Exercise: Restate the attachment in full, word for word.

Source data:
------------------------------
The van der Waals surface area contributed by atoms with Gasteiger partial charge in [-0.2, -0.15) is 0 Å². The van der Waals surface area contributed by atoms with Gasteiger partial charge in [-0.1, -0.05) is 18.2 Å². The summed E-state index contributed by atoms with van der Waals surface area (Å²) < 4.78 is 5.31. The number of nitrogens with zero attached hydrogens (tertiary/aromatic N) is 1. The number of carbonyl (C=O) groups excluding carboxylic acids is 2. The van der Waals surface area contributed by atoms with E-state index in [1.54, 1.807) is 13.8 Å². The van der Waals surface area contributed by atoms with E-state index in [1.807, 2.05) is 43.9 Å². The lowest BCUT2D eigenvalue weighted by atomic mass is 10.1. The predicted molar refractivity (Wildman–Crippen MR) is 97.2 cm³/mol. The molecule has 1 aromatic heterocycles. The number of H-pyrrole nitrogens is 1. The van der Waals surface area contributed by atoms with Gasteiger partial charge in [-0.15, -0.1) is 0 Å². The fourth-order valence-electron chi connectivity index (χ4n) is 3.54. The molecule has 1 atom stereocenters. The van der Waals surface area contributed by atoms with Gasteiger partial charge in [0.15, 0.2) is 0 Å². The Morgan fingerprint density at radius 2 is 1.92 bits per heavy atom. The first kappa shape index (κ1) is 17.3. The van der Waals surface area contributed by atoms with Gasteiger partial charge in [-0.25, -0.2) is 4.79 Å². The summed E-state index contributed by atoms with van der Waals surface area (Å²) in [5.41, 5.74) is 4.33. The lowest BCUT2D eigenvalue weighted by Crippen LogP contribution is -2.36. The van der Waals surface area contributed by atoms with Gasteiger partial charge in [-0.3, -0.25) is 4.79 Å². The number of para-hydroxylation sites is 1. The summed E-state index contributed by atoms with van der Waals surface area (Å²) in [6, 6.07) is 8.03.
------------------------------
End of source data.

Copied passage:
The van der Waals surface area contributed by atoms with Gasteiger partial charge in [-0.2, -0.15) is 0 Å². The van der Waals surface area contributed by atoms with Gasteiger partial charge in [-0.1, -0.05) is 18.2 Å². The summed E-state index contributed by atoms with van der Waals surface area (Å²) < 4.78 is 5.31. The number of nitrogens with zero attached hydrogens (tertiary/aromatic N) is 1. The number of carbonyl (C=O) groups excluding carboxylic acids is 2. The van der Waals surface area contributed by atoms with E-state index in [1.54, 1.807) is 13.8 Å². The van der Waals surface area contributed by atoms with E-state index in [1.807, 2.05) is 43.9 Å². The lowest BCUT2D eigenvalue weighted by atomic mass is 10.1. The predicted molar refractivity (Wildman–Crippen MR) is 97.2 cm³/mol. The molecule has 1 aromatic heterocycles. The number of H-pyrrole nitrogens is 1. The van der Waals surface area contributed by atoms with Gasteiger partial charge in [-0.15, -0.1) is 0 Å². The fourth-order valence-electron chi connectivity index (χ4n) is 3.54. The molecule has 1 atom stereocenters. The van der Waals surface area contributed by atoms with Gasteiger partial charge in [0.15, 0.2) is 0 Å². The Morgan fingerprint density at radius 2 is 1.92 bits per heavy atom. The first kappa shape index (κ1) is 17.3. The van der Waals surface area contributed by atoms with Gasteiger partial charge in [-0.25, -0.2) is 4.79 Å². The summed E-state index contributed by atoms with van der Waals surface area (Å²) in [5.41, 5.74) is 4.33. The lowest BCUT2D eigenvalue weighted by Crippen LogP contribution is -2.36. The van der Waals surface area contributed by atoms with Gasteiger partial charge in [-0.3, -0.25) is 4.79 Å². The number of para-hydroxylation sites is 1. The summed E-state index contributed by atoms with van der Waals surface area (Å²) in [6, 6.07) is 8.03.